This is the second in a three-part series on leadership by Miami University’s Associate Provost for Research and Scholarship, Jim Oris. In today’s post, Oris describes how being a faculty mentor prepared him for administrative leadership. (Read Part I here.)
Managing, mentoring, and training students led to the appreciation of different personality types and how each person’s engrained personality preferences need to be mentored in different ways, and my approach with them as individuals was tailored to their specific needs. Whether a student needed more or less direction, was more contemplative and introverted or more impulsive and extroverted, or was more self-insecure versus over-confident needed to be determined before I could be a good mentor. This kind of mentoring does not occur by assigning a postdoctoral fellow or senior graduate student to train new graduate students. It took a significant amount of one-on-one time with each student to be a good major professor. Understanding the strengths of different personality preferences can also be directed toward establishing diverse, cross-functional teams. Each student on a team for our group projects was given a role that they could excel in, but each was expected to learn roles of others on the team that took them out of their comfort zone. In my 28 years as a faculty member, this approach was successful with 14 PhD’s, 13 MS’s, and seven postdoctoral fellows, with nearly $5M in extramural funding, and resulted in over 100 peer-reviewed publications. To this day, all of these individuals remain good friends and colleagues.
In addition to teaching and research, I was very active in university-wide service as a professor, serving among other roles as director of my department’s graduate program for ten years, as chair of the animal care and use committee for eight years, and as a member and then chair of University Senate. I also was extremely active in my professional society, involved at all levels including six years on the Board of Directors and three years in the executive board, which included serving as president.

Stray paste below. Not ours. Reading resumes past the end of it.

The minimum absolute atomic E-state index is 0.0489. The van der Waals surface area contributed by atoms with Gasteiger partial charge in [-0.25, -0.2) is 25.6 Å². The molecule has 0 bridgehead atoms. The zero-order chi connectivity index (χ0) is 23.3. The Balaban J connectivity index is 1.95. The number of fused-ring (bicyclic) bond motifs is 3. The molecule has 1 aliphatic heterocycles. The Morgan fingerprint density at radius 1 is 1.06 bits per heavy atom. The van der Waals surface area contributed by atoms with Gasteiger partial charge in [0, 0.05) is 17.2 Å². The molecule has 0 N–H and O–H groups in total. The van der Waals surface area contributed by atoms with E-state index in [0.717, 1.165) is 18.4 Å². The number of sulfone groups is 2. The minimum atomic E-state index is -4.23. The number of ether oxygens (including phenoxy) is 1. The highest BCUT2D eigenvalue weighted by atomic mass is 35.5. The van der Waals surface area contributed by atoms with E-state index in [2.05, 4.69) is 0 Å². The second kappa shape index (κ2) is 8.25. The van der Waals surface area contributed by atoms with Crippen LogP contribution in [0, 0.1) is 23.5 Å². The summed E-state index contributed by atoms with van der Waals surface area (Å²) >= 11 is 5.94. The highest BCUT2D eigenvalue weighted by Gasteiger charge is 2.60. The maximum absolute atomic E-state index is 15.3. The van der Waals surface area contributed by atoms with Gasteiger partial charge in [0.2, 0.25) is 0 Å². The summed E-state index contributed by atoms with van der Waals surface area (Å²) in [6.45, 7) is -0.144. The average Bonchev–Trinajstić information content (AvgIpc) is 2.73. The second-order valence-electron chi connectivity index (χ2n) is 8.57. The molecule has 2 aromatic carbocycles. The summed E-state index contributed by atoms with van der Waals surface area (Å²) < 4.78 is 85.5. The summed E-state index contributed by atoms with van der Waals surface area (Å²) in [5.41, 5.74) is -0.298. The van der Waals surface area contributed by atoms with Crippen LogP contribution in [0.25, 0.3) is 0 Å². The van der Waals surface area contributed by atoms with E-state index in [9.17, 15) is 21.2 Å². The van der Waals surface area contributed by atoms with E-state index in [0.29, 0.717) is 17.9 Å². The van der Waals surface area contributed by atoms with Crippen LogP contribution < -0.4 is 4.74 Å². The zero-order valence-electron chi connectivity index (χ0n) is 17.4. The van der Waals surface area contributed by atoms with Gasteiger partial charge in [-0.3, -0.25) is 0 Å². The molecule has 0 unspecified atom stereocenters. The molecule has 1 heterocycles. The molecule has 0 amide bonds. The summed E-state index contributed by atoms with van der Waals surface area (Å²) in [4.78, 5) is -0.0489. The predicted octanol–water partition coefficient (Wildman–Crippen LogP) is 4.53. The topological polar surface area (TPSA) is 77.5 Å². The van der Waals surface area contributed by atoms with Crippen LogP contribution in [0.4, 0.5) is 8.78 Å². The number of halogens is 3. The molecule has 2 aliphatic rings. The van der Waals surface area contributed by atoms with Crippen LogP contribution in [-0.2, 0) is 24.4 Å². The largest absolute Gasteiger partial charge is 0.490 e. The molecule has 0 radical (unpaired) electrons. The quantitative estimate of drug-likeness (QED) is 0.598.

It was in my service to the professional society, however, that I learned the most about motivating peers and professional staff. I was elected president at a particularly challenging time with regard to finances and management. Instead of focusing on the academic side of the society, I was given the Opportunity to pull a $25M/year society out of a serious financial hole and to transition a 3,000+-member society and its staff of ten from a long-term and deeply entrenched executive director to a new executive director. Needless to say, there was no training in my background as an aquatic toxicologist that prepared me for that, but it was one of the most formative experiences I will ever have.
In 2008, I moved from full-time faculty member to full-time administrator as the associate dean for research. In 2012, I was promoted to be the university’s chief research officer and dean of the graduate school. I lead a professional staff of over 20, nearly half of whom are in the research office. Until 2016, I also maintained my laboratory research program and continued to mentor students. I have one current PhD student conducting field research, who is scheduled to graduate in 2018, and I still work with students and serve as a research consultant on several projects led by colleagues and former students.
After nearly eight years as a research administrator, I look back and see a tremendous amount of overlap between my role as a faculty mentor and my role as an administrator. My approach to mentoring and managing my staff is little different from my approach to mentoring students and managing my research program. I am not “The Boss.” I treat students, faculty, staff, and administrators at all levels with respect and dignity. I am part of the team and we are colleagues. However, I set clear goals and high expectations, and everyone is evaluated on a regular basis to ensure they are performing at a high level.
In Part III, Jim Oris outlines the four elements of his approach to leadership.
Written by Jim Oris, Associate Provost for Research, Miami University.